A well-established finding in research on concepts and categories is that some members are rated as better or more typical examples than others. It is generally thought that typicality reflects centrality, that is, that typical examples are those that are similar to many other members of the category. This interpretation of typicality is based on studies in which participants had little knowledge about the relevant categories. In the present study, experienced fishermen were asked to give goodness-of-example ratings to familiar freshwater fish. These fishermen were of two cultural groups with somewhat different goals and ideals. Typicality was well predicted by fishes' desirability and poorly predicted by their centrality. Further, the two cultural groups differed in their typicality ratings in ways that corresponded to their different goals and ideals. For knowledgeable reasoners typicality in natural taxonomic categories appears based on ideals rather than on centrality.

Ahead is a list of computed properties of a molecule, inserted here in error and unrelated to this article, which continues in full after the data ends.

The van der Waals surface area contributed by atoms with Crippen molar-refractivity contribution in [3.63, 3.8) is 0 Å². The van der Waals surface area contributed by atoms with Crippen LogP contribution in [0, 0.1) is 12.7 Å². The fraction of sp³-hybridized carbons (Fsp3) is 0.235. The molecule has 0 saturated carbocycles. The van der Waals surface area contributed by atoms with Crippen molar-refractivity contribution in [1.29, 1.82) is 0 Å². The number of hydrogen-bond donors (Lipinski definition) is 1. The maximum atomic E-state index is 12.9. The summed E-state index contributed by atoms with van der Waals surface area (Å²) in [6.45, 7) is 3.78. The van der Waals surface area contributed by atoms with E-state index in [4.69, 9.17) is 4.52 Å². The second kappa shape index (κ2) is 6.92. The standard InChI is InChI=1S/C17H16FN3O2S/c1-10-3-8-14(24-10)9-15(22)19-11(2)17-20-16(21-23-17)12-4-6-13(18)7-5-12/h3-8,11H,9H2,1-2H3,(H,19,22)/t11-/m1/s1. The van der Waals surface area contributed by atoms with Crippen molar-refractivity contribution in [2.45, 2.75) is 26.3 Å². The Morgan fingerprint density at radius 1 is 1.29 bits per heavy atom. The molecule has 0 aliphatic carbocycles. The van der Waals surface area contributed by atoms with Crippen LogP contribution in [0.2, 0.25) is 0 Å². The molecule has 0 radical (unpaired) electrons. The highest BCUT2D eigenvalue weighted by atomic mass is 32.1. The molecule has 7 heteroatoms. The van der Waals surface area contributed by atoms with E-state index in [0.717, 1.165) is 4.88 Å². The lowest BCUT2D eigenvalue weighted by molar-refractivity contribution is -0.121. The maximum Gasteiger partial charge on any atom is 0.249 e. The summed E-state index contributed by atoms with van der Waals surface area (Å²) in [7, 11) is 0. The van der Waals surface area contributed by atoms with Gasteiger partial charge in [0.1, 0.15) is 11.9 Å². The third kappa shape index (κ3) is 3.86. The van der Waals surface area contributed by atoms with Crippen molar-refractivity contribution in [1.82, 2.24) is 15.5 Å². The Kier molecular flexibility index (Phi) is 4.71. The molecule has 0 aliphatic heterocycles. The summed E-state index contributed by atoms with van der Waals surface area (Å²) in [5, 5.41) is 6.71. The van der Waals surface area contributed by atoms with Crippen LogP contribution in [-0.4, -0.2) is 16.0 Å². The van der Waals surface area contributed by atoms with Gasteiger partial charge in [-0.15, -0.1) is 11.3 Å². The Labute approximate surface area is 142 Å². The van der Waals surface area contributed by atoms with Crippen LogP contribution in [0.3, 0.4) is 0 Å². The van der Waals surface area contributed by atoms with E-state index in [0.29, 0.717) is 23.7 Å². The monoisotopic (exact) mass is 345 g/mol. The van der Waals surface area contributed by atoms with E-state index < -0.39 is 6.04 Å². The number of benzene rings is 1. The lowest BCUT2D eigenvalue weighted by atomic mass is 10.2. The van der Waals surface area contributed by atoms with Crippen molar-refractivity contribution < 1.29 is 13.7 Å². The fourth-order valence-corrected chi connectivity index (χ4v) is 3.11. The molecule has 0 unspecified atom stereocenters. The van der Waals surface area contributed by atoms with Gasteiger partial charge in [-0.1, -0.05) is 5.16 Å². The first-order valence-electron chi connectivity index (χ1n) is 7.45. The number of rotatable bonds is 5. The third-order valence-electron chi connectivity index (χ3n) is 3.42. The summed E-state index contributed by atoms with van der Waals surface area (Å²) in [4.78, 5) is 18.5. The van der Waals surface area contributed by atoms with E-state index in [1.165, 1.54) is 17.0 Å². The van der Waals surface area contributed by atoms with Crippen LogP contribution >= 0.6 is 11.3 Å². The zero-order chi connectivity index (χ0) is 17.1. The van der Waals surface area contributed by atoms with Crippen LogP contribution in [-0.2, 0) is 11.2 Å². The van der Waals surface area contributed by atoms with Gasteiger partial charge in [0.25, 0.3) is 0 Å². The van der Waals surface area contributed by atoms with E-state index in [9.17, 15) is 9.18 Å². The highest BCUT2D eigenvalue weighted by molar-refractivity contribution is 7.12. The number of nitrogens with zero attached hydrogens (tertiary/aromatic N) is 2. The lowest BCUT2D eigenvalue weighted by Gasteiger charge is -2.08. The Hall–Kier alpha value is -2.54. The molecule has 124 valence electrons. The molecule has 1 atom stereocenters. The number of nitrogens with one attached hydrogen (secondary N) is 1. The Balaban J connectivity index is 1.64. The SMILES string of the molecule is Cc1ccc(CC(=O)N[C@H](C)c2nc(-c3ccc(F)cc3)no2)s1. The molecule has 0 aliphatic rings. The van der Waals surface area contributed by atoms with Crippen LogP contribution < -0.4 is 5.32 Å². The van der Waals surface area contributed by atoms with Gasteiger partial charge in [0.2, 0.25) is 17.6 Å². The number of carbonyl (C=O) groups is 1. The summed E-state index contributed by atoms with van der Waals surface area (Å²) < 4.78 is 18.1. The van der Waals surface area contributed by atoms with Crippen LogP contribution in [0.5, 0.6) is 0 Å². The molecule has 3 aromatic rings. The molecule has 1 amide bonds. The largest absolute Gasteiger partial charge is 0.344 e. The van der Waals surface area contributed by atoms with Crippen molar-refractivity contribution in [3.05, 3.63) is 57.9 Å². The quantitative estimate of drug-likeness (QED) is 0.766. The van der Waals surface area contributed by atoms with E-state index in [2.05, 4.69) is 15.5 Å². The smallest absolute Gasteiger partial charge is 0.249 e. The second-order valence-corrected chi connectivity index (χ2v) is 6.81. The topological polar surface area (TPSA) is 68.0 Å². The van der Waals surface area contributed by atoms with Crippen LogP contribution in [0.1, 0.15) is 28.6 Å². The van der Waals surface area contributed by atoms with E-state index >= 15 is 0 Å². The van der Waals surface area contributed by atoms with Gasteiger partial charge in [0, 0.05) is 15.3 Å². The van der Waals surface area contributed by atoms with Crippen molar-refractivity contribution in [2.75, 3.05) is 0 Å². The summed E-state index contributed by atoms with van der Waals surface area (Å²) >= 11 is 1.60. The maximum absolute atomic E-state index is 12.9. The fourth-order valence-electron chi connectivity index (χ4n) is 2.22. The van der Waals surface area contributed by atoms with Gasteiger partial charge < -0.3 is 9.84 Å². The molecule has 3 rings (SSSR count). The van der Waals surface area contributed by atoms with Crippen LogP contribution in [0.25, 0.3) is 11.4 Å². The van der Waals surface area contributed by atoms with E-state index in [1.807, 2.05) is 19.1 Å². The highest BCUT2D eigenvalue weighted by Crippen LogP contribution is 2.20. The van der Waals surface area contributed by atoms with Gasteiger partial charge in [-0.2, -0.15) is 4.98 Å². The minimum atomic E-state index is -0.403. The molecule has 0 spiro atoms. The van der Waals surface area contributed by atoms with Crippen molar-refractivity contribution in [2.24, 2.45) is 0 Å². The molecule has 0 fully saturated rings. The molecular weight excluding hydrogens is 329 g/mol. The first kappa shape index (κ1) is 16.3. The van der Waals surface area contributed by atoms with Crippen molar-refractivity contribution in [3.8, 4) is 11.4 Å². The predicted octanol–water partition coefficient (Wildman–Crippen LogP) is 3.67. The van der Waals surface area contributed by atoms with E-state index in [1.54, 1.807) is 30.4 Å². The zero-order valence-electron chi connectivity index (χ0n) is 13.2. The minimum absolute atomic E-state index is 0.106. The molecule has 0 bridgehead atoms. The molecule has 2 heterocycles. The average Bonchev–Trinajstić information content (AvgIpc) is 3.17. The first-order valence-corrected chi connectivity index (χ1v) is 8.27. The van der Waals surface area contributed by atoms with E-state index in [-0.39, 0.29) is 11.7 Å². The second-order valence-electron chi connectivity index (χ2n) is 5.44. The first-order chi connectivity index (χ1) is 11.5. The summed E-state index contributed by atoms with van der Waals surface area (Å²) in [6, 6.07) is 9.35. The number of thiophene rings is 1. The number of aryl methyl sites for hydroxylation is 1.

ASJC Scopus subject areas
- Experimental and Cognitive Psychology